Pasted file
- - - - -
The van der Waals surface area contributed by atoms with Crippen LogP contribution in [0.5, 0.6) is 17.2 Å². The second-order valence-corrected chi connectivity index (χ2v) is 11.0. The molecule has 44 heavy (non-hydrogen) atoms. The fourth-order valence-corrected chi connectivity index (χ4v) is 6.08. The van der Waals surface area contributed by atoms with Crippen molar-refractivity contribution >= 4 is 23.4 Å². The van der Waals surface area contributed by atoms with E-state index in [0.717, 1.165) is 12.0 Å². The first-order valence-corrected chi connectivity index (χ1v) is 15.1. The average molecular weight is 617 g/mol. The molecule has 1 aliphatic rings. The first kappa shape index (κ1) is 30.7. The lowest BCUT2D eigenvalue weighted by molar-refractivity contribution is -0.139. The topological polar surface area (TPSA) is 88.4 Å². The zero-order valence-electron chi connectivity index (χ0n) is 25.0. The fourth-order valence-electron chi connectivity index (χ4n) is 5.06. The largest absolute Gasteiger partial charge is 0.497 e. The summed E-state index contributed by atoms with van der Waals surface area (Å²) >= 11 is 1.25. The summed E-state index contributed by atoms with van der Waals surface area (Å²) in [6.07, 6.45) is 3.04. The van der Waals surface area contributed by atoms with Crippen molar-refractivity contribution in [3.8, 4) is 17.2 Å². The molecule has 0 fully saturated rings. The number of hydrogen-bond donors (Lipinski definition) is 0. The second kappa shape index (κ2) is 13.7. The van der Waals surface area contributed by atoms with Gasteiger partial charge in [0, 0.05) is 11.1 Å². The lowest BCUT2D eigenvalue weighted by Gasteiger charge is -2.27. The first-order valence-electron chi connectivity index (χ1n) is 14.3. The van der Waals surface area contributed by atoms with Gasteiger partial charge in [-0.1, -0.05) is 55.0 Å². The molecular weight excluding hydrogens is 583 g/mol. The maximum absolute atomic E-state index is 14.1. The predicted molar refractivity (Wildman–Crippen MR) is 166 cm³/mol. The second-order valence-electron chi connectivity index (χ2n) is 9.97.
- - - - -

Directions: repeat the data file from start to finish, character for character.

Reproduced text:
The van der Waals surface area contributed by atoms with Crippen LogP contribution in [0.5, 0.6) is 17.2 Å². The second-order valence-corrected chi connectivity index (χ2v) is 11.0. The molecule has 44 heavy (non-hydrogen) atoms. The fourth-order valence-corrected chi connectivity index (χ4v) is 6.08. The van der Waals surface area contributed by atoms with Crippen molar-refractivity contribution >= 4 is 23.4 Å². The van der Waals surface area contributed by atoms with E-state index in [0.717, 1.165) is 12.0 Å². The first-order valence-corrected chi connectivity index (χ1v) is 15.1. The average molecular weight is 617 g/mol. The molecule has 1 aliphatic rings. The first kappa shape index (κ1) is 30.7. The lowest BCUT2D eigenvalue weighted by molar-refractivity contribution is -0.139. The topological polar surface area (TPSA) is 88.4 Å². The zero-order valence-electron chi connectivity index (χ0n) is 25.0. The fourth-order valence-electron chi connectivity index (χ4n) is 5.06. The largest absolute Gasteiger partial charge is 0.497 e. The summed E-state index contributed by atoms with van der Waals surface area (Å²) >= 11 is 1.25. The summed E-state index contributed by atoms with van der Waals surface area (Å²) in [6.07, 6.45) is 3.04. The van der Waals surface area contributed by atoms with Crippen molar-refractivity contribution in [3.8, 4) is 17.2 Å². The molecule has 0 fully saturated rings. The number of hydrogen-bond donors (Lipinski definition) is 0. The second kappa shape index (κ2) is 13.7. The van der Waals surface area contributed by atoms with Gasteiger partial charge in [0, 0.05) is 11.1 Å². The lowest BCUT2D eigenvalue weighted by Gasteiger charge is -2.27. The first-order valence-electron chi connectivity index (χ1n) is 14.3. The van der Waals surface area contributed by atoms with Gasteiger partial charge in [-0.1, -0.05) is 55.0 Å². The molecular weight excluding hydrogens is 583 g/mol. The maximum absolute atomic E-state index is 14.1. The predicted molar refractivity (Wildman–Crippen MR) is 166 cm³/mol. The second-order valence-electron chi connectivity index (χ2n) is 9.97.